FITSAT-1 CubeSat Flight over Erie, Pennsylvania - December 12, 2012
stayed up late last night (early this morning, actually) to watch the FITSAT-1
CubeSat satellite flash
its Morse code "HI DE NIWAKA JAPAN" message via super-bright LEDs over eastern North America. It
was scheduled to pass just south of my location in Erie, Pennsylvania, at
1:14 AM, with a lights-on intensity great enough to be easily seen with
is a project conceived of and built by professors and students at the
Fukuoka Institute of Technology (FIT) in Japan. In addition to the
LED visual display, the satellite also carries several Amateur Radio
payloads including a CW beacon on 437.250 MHz, a telemetry beacon on
437.445 MHz and a high-speed data downlink on 5,840.0 MHz.
The CubeSat Project was developed by California Polytechnic State
University and Stanford University's Space Systems Development Lab. It creates launch opportunities for universities previously unable to
access space. A CubeSat is 10 cm on a side and may have a mass of up to
1.33 kg. Launch vehicles sell space to CubeSats for around $40,000,
which makes them very affordable to place in orbit. Kits of parts
available from a number of suppliers range from around $6,000 for
the frame and power supply to about $40,000 for an entire launchable
FITSAT-1 was launched from the International Space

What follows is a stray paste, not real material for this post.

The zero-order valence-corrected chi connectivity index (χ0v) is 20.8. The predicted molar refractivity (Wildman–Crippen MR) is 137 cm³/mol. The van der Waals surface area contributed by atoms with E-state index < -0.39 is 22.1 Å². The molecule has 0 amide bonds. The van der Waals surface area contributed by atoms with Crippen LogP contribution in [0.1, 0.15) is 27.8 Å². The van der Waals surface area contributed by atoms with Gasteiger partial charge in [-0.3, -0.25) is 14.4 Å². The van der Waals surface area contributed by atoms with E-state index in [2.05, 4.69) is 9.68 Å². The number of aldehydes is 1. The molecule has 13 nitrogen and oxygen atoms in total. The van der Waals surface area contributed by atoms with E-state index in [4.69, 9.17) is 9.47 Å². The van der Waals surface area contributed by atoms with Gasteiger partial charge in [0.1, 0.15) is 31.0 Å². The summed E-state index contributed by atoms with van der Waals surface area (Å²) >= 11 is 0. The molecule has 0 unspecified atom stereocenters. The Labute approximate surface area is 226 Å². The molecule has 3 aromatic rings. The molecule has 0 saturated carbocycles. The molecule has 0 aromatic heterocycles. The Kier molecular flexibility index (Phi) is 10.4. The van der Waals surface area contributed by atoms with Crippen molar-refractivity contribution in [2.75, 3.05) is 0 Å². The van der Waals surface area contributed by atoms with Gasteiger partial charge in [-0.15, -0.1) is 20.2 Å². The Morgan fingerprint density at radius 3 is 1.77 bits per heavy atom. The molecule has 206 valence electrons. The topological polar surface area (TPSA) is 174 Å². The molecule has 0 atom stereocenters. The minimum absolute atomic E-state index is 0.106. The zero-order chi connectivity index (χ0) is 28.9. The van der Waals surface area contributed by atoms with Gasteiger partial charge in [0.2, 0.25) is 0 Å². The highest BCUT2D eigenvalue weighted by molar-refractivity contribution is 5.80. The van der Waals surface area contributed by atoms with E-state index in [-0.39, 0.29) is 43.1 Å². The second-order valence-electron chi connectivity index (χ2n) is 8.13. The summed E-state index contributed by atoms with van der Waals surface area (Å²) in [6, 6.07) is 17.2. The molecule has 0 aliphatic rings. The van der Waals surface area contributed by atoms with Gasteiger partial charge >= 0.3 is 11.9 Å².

Station (ISS) at 15:44 (UTC) on October 4, 2012. Orbital tracking is provided in real time on the
SAT-Flare 3-D website. The screenshots below were obtained just one
minute before I went outside to look for the satellite. As can be
seen in the sky track map on the right (annotations added by me for
identification), FITSAT-1 would pass directly through one of the
most prominent objects in the winter sky:
Pleiades asterism in the constellation of Taurus (often mistaken
for the Little Dipper). That would make the satellite easy to spot
even for someone not familiar with the night sky. Amazingly, the
path also crossed very close to the brightest star in Andromeda (Alpheratz),
the brightest star in Taurus (Aldebaran), the 2nd brightest star in
Orion (Betelgeuse), and midway between the brightest star in the
entire northern hemisphere (Sirius in Canis Major) and the 7th
brightest (Procyon in Canis Minor). The intensity of the LEDs would
vary between about magnitude 7 (roughly the brightness of the
dimmest of the six main stars in The Pleiades) and magnitude 12
(larger number is less bright).
There is only one thing that
could possibly keep a seasoned sky navigator like me from spotting
FITSAT-1: clouds. Guess what? The sky had been mostly clear along
the flight path up until around 10 PM. Accuweather predicted a
further clearing through the night. By 1:10 AM, the entire sky was
clouded over with only a rare opening. *@(#$*%^@!!!!! I grabbed the
binoculars and frantically looked for a reference point. For a brief
moment I found The Pleiades, but clouds quickly obscured them again.
After all the planning I didn't get even a glimpse of FITSAT-1. When
I got out of bed at 7:15 AM, there wasn't a cloud in the sky, from
horizon to horizon! Life can suck sometimes. Hopefully, the tiny
craft will still be in operation at a later date to give me a second
chance at it.
FITSAT-1 Earth and Sky Track Maps
This video shows the building and launching processes for
Posted December 12, 2012
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